Chemistry Week: Magnetic fluid sculpture

blogMagnetic2 By Brian Boyle

Magnetic fields are everywhere. Every electric circuit creates one. They are utilized in such diverse applications as real time brain imaging (fMRI), and in developing future means of transport (MAGLEV trains). The earth itself, with its north and south poles, emits a magnetic field which protects us from dangerous solar radiation – and radiation from further afield. The `magnetospheres` interaction with this radiation is revealed, at least indirectly, in the beauty of the aurora borealis.

Thankfully, we don`t have to trek to the poles to visualize the shape of magnetic fields. The unique behavior of ferrofluids, as they trace the field lines of readily available magnets in 3 dimensions, give us an insight into how different the world would look if we could see the magnetic fields which surround us on a daily basis.

The key property of ferrofluids stem from the tiny particles of a compound dispersed in a liquid, all sharing one thing in common – ferromagnetism, or the tendency to respond strongly to magnetic fields. How tiny? A human hair is 75,000 nanometres across, with ferromagnetic particles typically from 1 to 10 nanometres. A common ferromagnetic metal is iron (Fe), and the most commonly utilized compound to create ferrofluids is a particular combination of Oxygen and Iron atoms – Magnetite (Fe3O4). For home experiments, iron compound-containing laser printer toner powder (mixed with oil) will do the trick.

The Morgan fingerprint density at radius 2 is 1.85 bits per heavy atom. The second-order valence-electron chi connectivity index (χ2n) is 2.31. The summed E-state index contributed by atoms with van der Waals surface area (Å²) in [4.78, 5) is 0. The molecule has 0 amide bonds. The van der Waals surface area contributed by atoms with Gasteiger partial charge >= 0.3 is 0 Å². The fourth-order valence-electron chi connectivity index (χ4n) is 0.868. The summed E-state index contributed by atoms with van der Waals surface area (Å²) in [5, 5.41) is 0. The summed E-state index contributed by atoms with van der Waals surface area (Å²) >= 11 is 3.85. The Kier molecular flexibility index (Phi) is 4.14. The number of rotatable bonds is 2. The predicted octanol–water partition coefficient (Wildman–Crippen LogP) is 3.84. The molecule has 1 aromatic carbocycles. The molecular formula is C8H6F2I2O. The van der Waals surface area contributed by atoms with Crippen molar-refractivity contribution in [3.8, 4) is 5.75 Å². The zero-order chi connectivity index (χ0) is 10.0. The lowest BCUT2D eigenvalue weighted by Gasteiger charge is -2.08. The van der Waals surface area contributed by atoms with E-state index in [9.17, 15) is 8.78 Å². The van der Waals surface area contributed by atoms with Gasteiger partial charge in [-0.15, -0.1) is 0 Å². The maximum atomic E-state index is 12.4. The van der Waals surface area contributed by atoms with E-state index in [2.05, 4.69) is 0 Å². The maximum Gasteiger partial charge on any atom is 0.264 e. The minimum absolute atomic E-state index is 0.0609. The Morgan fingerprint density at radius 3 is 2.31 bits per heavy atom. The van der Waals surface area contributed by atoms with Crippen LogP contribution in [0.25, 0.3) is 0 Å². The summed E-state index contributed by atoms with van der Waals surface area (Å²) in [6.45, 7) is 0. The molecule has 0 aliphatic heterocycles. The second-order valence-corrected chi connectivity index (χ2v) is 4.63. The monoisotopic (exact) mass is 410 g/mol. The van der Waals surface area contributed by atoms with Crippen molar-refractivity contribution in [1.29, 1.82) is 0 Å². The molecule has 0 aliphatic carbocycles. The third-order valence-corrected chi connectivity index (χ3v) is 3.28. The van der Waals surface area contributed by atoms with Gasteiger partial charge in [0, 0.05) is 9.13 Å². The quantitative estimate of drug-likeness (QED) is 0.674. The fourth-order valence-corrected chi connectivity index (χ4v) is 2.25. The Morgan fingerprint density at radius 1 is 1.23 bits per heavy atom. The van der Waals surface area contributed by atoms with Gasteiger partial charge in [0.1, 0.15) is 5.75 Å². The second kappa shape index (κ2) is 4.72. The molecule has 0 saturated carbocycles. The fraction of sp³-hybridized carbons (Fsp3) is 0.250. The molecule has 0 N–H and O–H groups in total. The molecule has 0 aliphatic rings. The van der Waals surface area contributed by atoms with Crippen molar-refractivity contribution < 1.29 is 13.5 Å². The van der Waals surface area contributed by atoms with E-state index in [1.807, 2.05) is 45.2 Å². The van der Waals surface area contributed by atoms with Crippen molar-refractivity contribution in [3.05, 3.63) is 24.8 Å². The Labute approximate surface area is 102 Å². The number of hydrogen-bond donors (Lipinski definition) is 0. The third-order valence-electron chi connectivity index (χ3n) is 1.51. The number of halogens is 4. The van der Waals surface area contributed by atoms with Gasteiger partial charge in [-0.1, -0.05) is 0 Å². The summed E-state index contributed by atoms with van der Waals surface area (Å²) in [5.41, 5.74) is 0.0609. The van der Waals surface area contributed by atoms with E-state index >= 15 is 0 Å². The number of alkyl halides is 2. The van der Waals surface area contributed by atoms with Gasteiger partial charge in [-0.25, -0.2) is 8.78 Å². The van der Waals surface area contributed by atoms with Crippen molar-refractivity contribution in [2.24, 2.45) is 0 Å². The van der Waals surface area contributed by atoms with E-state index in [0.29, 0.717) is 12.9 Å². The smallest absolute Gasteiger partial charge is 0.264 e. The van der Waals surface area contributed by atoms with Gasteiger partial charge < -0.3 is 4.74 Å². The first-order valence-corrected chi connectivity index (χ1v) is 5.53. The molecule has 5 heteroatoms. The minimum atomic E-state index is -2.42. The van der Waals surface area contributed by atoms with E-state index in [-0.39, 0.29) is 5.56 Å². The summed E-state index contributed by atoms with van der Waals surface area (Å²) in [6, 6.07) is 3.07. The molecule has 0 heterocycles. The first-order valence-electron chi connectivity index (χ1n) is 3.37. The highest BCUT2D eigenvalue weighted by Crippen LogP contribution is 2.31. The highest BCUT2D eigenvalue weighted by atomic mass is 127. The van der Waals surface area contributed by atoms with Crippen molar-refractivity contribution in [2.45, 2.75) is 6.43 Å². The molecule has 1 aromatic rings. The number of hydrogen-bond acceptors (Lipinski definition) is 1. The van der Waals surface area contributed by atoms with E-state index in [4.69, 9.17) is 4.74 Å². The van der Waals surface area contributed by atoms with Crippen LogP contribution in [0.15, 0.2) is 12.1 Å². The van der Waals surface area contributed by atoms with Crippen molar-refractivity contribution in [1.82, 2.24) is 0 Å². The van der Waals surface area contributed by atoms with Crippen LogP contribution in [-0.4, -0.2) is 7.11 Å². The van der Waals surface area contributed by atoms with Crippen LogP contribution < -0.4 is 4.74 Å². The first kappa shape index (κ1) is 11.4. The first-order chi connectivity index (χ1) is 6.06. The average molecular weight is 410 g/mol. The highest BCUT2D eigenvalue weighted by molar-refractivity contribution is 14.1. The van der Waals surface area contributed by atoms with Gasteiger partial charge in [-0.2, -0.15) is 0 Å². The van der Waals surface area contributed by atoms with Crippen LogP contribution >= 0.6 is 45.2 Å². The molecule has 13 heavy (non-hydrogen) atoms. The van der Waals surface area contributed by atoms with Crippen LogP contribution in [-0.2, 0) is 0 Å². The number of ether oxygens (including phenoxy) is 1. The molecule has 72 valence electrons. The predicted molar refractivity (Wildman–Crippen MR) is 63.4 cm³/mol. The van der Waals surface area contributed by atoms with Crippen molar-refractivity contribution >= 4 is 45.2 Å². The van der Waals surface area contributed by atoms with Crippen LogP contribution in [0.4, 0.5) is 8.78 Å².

blogMagneticWhen mixed, the ferromagnetic particles stay dispersed throughout the liquid through continuous random collisions with the liquid molecules (`Brownian` motion). Dispersal is assisted by coating the ferromagnetic particles in surfactant (i.e citric acid) which increases the affinity of the particles for liquid molecule collision and blocks particles clumping together.  However, each component – ferromagnetic particles and liquid – retain their own separate properties. These the key characteristics of a `colloidal` solution, and allow the shape of the ferrofluid to immediately respond to a magnet placed directly below, forming spikes throughout the fluid proportional to the strength of the magnetic field – and looking pretty bizarre while doing so!

The development of ferrofluids was part of the `space age` of the 1960s. NASA scientists were seeking to develop mechanisms to pump fuel in a weightless environment. Dr Steve Pappell created the first `magnetic fuel` in 1965, though the use of solid fuel meant the idea was put on the back burner. Since then, magnetic fluids have found many applications, including in industry. However, some of the most fascinating are the tentative applications to human health –  improving drug delivery through magnetic targeting, selectively heating and destroying tumors through `magnetic hyperthermia` , and even helping to cure blindness by sealing the retinal tear created by retinal detachments.

`Magneto`-like superpowers might not be fictional for long! Happy Chemistry Week!

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